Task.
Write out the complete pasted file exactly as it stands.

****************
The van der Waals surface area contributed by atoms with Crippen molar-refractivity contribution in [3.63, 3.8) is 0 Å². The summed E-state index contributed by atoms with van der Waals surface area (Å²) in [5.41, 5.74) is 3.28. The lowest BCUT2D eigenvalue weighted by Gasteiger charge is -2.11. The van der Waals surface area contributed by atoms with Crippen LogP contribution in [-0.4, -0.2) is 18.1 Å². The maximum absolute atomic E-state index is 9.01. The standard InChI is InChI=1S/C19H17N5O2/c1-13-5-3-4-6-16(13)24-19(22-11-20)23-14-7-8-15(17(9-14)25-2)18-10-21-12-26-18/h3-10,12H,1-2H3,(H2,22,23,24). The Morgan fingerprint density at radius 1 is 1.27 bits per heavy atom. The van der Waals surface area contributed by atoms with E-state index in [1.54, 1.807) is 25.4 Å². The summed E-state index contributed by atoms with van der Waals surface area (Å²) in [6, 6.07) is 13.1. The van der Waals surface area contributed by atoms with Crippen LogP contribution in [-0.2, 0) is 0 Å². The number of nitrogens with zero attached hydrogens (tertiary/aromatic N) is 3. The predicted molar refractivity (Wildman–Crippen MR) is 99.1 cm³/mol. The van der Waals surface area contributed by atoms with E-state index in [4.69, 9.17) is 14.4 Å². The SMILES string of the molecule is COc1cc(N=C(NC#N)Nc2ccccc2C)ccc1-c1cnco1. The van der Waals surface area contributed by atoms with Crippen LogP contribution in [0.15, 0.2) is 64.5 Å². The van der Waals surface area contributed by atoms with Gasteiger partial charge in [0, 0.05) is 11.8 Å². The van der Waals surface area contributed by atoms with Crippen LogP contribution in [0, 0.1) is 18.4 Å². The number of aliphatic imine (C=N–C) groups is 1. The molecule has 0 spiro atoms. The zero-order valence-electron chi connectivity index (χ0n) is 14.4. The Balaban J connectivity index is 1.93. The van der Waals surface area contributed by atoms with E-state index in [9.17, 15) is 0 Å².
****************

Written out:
The van der Waals surface area contributed by atoms with Crippen molar-refractivity contribution in [3.63, 3.8) is 0 Å². The summed E-state index contributed by atoms with van der Waals surface area (Å²) in [5.41, 5.74) is 3.28. The lowest BCUT2D eigenvalue weighted by Gasteiger charge is -2.11. The van der Waals surface area contributed by atoms with Crippen LogP contribution in [-0.4, -0.2) is 18.1 Å². The maximum absolute atomic E-state index is 9.01. The standard InChI is InChI=1S/C19H17N5O2/c1-13-5-3-4-6-16(13)24-19(22-11-20)23-14-7-8-15(17(9-14)25-2)18-10-21-12-26-18/h3-10,12H,1-2H3,(H2,22,23,24). The Morgan fingerprint density at radius 1 is 1.27 bits per heavy atom. The van der Waals surface area contributed by atoms with E-state index in [1.54, 1.807) is 25.4 Å². The summed E-state index contributed by atoms with van der Waals surface area (Å²) in [6, 6.07) is 13.1. The van der Waals surface area contributed by atoms with Crippen LogP contribution in [-0.2, 0) is 0 Å². The number of nitrogens with zero attached hydrogens (tertiary/aromatic N) is 3. The predicted molar refractivity (Wildman–Crippen MR) is 99.1 cm³/mol. The van der Waals surface area contributed by atoms with E-state index in [4.69, 9.17) is 14.4 Å². The SMILES string of the molecule is COc1cc(N=C(NC#N)Nc2ccccc2C)ccc1-c1cnco1. The van der Waals surface area contributed by atoms with Crippen LogP contribution in [0.15, 0.2) is 64.5 Å². The van der Waals surface area contributed by atoms with Gasteiger partial charge in [0, 0.05) is 11.8 Å². The van der Waals surface area contributed by atoms with Crippen LogP contribution in [0, 0.1) is 18.4 Å². The number of aliphatic imine (C=N–C) groups is 1. The molecule has 0 spiro atoms. The zero-order valence-electron chi connectivity index (χ0n) is 14.4. The Balaban J connectivity index is 1.93. The van der Waals surface area contributed by atoms with E-state index in [9.17, 15) is 0 Å².